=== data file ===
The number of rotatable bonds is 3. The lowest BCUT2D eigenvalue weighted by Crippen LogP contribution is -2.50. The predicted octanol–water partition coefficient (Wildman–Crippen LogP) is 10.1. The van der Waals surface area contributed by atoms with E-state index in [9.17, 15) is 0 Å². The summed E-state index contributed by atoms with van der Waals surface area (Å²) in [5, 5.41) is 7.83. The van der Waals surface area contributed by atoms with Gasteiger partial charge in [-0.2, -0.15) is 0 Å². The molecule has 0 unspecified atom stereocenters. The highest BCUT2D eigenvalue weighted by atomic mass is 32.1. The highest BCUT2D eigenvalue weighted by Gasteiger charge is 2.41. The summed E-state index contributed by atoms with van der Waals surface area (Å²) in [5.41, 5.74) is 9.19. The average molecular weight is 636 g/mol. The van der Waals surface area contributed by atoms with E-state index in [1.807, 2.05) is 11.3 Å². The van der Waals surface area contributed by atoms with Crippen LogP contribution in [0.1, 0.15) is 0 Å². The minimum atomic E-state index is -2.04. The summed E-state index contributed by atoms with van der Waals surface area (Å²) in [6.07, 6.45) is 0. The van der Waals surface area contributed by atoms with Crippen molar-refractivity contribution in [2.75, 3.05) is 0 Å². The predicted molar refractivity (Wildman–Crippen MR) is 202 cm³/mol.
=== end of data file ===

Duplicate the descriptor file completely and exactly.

The number of rotatable bonds is 3. The lowest BCUT2D eigenvalue weighted by Crippen LogP contribution is -2.50. The predicted octanol–water partition coefficient (Wildman–Crippen LogP) is 10.1. The van der Waals surface area contributed by atoms with E-state index in [9.17, 15) is 0 Å². The summed E-state index contributed by atoms with van der Waals surface area (Å²) in [5, 5.41) is 7.83. The van der Waals surface area contributed by atoms with Gasteiger partial charge in [-0.2, -0.15) is 0 Å². The molecule has 0 unspecified atom stereocenters. The highest BCUT2D eigenvalue weighted by atomic mass is 32.1. The highest BCUT2D eigenvalue weighted by Gasteiger charge is 2.41. The summed E-state index contributed by atoms with van der Waals surface area (Å²) in [5.41, 5.74) is 9.19. The average molecular weight is 636 g/mol. The van der Waals surface area contributed by atoms with E-state index in [1.807, 2.05) is 11.3 Å². The van der Waals surface area contributed by atoms with Crippen LogP contribution in [0.1, 0.15) is 0 Å². The minimum atomic E-state index is -2.04. The summed E-state index contributed by atoms with van der Waals surface area (Å²) in [6.07, 6.45) is 0. The van der Waals surface area contributed by atoms with Crippen molar-refractivity contribution in [2.75, 3.05) is 0 Å². The predicted molar refractivity (Wildman–Crippen MR) is 202 cm³/mol.